Crowdfunding – getting $ for research
There is a growing number of researchers and research projects bidding for funding from limited government funds which has led to a lot of discussion around alternative funding for research projects. Some have sought greater funding through philanthropy sectors and corporate partnerships, whilst others are moving toward crowdfunding.
Crowdfunding is the practice of funding a project or venture by raising monetary contributions from a large number of people, typically via the internet. Crowdfunding platforms typically involve that a project funding goal is met within a certain time frame or else the campaign, for which funds are sought, is not funded. Tangible benefits are usually provided in return for donating toward the campaign, with different levels of funding have different benefits. The platforms themselves are another social media avenue with donors able to communicate directly with the researchers.
Crowdfunding has become popular in research with several science and research specific platforms emerging, and traditional crowdfunding platforms adding a specific research category. The money from crowdfunding sources is small and likely will never replace the conventional government funding, and nor should it, but it enables researchers to raise money for projects not typically funded by other agencies.
Pozible.com, a large traditional crowdfunding platform, developed a unique partnership with Deakin University in 2013 to crowdfund research projects. The partnership was a great success and resulted in six of eight research projects being funding to a total value of $68,000. Researchers from Deakin University highlighted the valuable gains in research visibility, connectivity and global interest that they had participating in the pilot project. To read more about their experience in crowdfunding see this article and the final report. Pozible.com now works with many Australian research organisations and universities to host their campaigns.
In mid 2014, the Sydney Morning Herald reported on a medical researcher from New South Wales that had launched a campaign on the newly established crowdfunding platform Thinkable.org, a platform founded by a researcher from the University of NSW. Thinkable.org is designed to get researchers to explain their research to the public and seek sponsorship. In return for sponsorship, which can be a one off payment or a monthly amount, researchers will continually share new knowledge. This platform appears quite new but the idea of people getting video snippets of information in return for regular sponsorship could be wonderful for translation of research into peoples lives.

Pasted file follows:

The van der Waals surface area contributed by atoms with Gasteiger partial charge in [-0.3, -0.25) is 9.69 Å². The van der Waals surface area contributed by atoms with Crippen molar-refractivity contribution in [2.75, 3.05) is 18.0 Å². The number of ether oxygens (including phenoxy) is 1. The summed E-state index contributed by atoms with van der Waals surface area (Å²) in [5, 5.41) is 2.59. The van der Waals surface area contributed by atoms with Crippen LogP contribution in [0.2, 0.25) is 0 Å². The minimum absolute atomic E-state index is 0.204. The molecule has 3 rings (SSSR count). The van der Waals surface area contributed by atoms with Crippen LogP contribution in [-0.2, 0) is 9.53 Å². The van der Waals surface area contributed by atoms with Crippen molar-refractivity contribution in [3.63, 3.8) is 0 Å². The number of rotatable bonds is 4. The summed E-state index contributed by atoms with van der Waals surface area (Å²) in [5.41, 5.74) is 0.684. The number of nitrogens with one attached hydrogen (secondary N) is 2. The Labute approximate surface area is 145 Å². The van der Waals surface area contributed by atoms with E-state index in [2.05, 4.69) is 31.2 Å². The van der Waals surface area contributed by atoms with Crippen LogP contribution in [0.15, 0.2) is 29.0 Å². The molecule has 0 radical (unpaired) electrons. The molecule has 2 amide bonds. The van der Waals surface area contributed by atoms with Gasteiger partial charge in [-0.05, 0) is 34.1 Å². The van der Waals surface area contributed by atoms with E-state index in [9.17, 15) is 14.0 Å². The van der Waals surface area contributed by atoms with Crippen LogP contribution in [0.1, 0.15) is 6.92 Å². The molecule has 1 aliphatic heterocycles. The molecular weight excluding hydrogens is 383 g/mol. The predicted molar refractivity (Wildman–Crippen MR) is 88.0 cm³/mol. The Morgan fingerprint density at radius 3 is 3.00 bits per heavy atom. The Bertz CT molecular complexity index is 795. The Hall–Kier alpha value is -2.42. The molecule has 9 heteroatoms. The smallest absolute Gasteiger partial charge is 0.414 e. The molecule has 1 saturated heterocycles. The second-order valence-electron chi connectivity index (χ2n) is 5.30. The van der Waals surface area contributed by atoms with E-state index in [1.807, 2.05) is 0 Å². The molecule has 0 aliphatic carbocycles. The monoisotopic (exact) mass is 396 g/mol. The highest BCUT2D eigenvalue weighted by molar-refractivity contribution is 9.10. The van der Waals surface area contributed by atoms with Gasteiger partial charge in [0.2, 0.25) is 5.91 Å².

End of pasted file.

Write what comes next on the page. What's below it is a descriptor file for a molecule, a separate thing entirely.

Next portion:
Most recently, the University of Western Australia launched its own crowdfunding platform for its university based research. The platform is simple and has attracted some funding so far. In my opinion, this particular platform is much more academic than others and lacks some of the key elements of what makes crowdfunding a social platform.
In other countries, particularly the United States, there are other crowdfunding platforms that have been built specifically for research funding. Experiment.com, Consano.org, and Petridish.org are some examples.
It seems that crowdfunding is filling some of the smaller gaps in research funding and with universities taking up the option and launching their own platforms we may see this become more popular.
In terms of knowledge translation, the move toward crowdfunding is reasonably positive for several reasons. Firstly, using crowdfunding to move evidence into practice is incredibly relevant and is an area currently lacking sufficient funding in Australia. Secondly, the skills needed to develop ideas in plain language and the self promotion of both researcher and research project, along with the social networking element of the crowdfunding platforms, is a positive step in developing different ways of sharing and communicating scientific knowledge and opens up further opportunities for networking. Finally, there is the increased exposure of research and science to communities outside of academia, and an opportunity to interact and connect with researchers about their ideas.
Do you have any experiences with crowdfunding? Are you for or against the idea? I would love to hear from you.